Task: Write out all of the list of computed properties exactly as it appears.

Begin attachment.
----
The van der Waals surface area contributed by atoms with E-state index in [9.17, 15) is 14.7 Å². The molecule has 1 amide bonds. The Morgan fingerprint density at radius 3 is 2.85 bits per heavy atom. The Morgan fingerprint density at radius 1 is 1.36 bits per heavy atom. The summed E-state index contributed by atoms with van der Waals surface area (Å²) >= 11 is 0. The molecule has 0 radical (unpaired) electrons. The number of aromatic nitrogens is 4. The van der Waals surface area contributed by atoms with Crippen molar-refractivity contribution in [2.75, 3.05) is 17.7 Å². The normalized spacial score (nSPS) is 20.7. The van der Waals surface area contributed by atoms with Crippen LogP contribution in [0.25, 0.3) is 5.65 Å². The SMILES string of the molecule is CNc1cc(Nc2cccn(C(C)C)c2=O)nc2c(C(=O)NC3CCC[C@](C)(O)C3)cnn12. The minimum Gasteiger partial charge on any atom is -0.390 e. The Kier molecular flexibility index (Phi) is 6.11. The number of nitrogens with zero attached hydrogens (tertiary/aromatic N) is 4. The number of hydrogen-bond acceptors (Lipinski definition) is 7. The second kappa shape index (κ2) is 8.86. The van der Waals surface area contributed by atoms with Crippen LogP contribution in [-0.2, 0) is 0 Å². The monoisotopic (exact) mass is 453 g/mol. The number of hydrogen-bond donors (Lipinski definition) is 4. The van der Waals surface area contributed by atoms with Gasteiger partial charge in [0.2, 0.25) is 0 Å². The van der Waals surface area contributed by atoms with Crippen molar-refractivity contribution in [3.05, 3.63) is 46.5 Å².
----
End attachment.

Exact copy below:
The van der Waals surface area contributed by atoms with E-state index in [9.17, 15) is 14.7 Å². The molecule has 1 amide bonds. The Morgan fingerprint density at radius 3 is 2.85 bits per heavy atom. The Morgan fingerprint density at radius 1 is 1.36 bits per heavy atom. The summed E-state index contributed by atoms with van der Waals surface area (Å²) >= 11 is 0. The molecule has 0 radical (unpaired) electrons. The number of aromatic nitrogens is 4. The van der Waals surface area contributed by atoms with Crippen molar-refractivity contribution in [2.75, 3.05) is 17.7 Å². The normalized spacial score (nSPS) is 20.7. The van der Waals surface area contributed by atoms with Crippen LogP contribution in [0.25, 0.3) is 5.65 Å². The SMILES string of the molecule is CNc1cc(Nc2cccn(C(C)C)c2=O)nc2c(C(=O)NC3CCC[C@](C)(O)C3)cnn12. The minimum Gasteiger partial charge on any atom is -0.390 e. The Kier molecular flexibility index (Phi) is 6.11. The number of nitrogens with zero attached hydrogens (tertiary/aromatic N) is 4. The number of hydrogen-bond acceptors (Lipinski definition) is 7. The second kappa shape index (κ2) is 8.86. The van der Waals surface area contributed by atoms with Crippen LogP contribution in [-0.2, 0) is 0 Å². The monoisotopic (exact) mass is 453 g/mol. The number of hydrogen-bond donors (Lipinski definition) is 4. The van der Waals surface area contributed by atoms with Gasteiger partial charge in [0.2, 0.25) is 0 Å². The van der Waals surface area contributed by atoms with Crippen molar-refractivity contribution in [3.05, 3.63) is 46.5 Å².